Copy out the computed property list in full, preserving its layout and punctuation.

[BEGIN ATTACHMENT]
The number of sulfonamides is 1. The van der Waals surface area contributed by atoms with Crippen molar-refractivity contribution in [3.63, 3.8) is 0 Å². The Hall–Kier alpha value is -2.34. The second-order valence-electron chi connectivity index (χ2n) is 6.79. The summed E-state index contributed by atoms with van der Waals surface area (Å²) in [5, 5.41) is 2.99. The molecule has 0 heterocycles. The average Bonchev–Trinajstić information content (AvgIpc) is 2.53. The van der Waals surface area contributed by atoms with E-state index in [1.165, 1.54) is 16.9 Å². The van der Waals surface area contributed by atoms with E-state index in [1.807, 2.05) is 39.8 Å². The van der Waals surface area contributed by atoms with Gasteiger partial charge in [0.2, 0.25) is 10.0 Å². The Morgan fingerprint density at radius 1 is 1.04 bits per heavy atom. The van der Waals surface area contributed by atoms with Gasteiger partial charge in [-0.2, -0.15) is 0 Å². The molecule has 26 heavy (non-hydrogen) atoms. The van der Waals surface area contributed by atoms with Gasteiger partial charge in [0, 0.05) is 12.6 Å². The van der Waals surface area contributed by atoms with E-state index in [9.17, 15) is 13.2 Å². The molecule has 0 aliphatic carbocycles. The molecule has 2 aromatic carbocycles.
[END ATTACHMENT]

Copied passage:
The number of sulfonamides is 1. The van der Waals surface area contributed by atoms with Crippen molar-refractivity contribution in [3.63, 3.8) is 0 Å². The Hall–Kier alpha value is -2.34. The second-order valence-electron chi connectivity index (χ2n) is 6.79. The summed E-state index contributed by atoms with van der Waals surface area (Å²) in [5, 5.41) is 2.99. The molecule has 0 heterocycles. The average Bonchev–Trinajstić information content (AvgIpc) is 2.53. The van der Waals surface area contributed by atoms with E-state index in [1.165, 1.54) is 16.9 Å². The van der Waals surface area contributed by atoms with E-state index in [1.807, 2.05) is 39.8 Å². The van der Waals surface area contributed by atoms with Gasteiger partial charge in [0.2, 0.25) is 10.0 Å². The Morgan fingerprint density at radius 1 is 1.04 bits per heavy atom. The van der Waals surface area contributed by atoms with Gasteiger partial charge in [-0.2, -0.15) is 0 Å². The molecule has 26 heavy (non-hydrogen) atoms. The van der Waals surface area contributed by atoms with Gasteiger partial charge in [0, 0.05) is 12.6 Å². The van der Waals surface area contributed by atoms with E-state index in [9.17, 15) is 13.2 Å². The molecule has 0 aliphatic carbocycles. The molecule has 2 aromatic carbocycles.